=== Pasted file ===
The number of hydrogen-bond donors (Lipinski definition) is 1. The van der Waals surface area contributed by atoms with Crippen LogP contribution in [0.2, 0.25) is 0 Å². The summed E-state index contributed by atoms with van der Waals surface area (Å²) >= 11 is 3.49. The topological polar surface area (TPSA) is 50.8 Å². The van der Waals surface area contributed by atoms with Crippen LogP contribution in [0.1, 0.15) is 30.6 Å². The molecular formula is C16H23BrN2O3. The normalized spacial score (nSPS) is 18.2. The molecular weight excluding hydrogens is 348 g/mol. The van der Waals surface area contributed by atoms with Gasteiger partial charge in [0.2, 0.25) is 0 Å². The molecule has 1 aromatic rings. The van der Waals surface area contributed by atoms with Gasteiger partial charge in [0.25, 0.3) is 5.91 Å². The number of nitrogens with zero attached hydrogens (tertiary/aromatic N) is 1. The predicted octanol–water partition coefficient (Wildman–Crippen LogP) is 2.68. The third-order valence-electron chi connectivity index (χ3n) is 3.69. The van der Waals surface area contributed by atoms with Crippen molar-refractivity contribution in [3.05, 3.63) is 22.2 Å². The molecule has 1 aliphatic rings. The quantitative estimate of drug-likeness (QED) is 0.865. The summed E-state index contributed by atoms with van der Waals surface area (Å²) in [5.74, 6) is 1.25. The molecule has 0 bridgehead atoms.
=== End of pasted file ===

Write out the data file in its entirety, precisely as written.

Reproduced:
The number of hydrogen-bond donors (Lipinski definition) is 1. The van der Waals surface area contributed by atoms with Crippen LogP contribution in [0.2, 0.25) is 0 Å². The summed E-state index contributed by atoms with van der Waals surface area (Å²) >= 11 is 3.49. The topological polar surface area (TPSA) is 50.8 Å². The van der Waals surface area contributed by atoms with Crippen LogP contribution in [0.1, 0.15) is 30.6 Å². The molecular formula is C16H23BrN2O3. The normalized spacial score (nSPS) is 18.2. The molecular weight excluding hydrogens is 348 g/mol. The van der Waals surface area contributed by atoms with Gasteiger partial charge in [0.2, 0.25) is 0 Å². The molecule has 1 aromatic rings. The van der Waals surface area contributed by atoms with Gasteiger partial charge in [0.25, 0.3) is 5.91 Å². The number of nitrogens with zero attached hydrogens (tertiary/aromatic N) is 1. The predicted octanol–water partition coefficient (Wildman–Crippen LogP) is 2.68. The third-order valence-electron chi connectivity index (χ3n) is 3.69. The van der Waals surface area contributed by atoms with Crippen molar-refractivity contribution in [3.05, 3.63) is 22.2 Å². The molecule has 1 aliphatic rings. The quantitative estimate of drug-likeness (QED) is 0.865. The summed E-state index contributed by atoms with van der Waals surface area (Å²) in [5.74, 6) is 1.25. The molecule has 0 bridgehead atoms.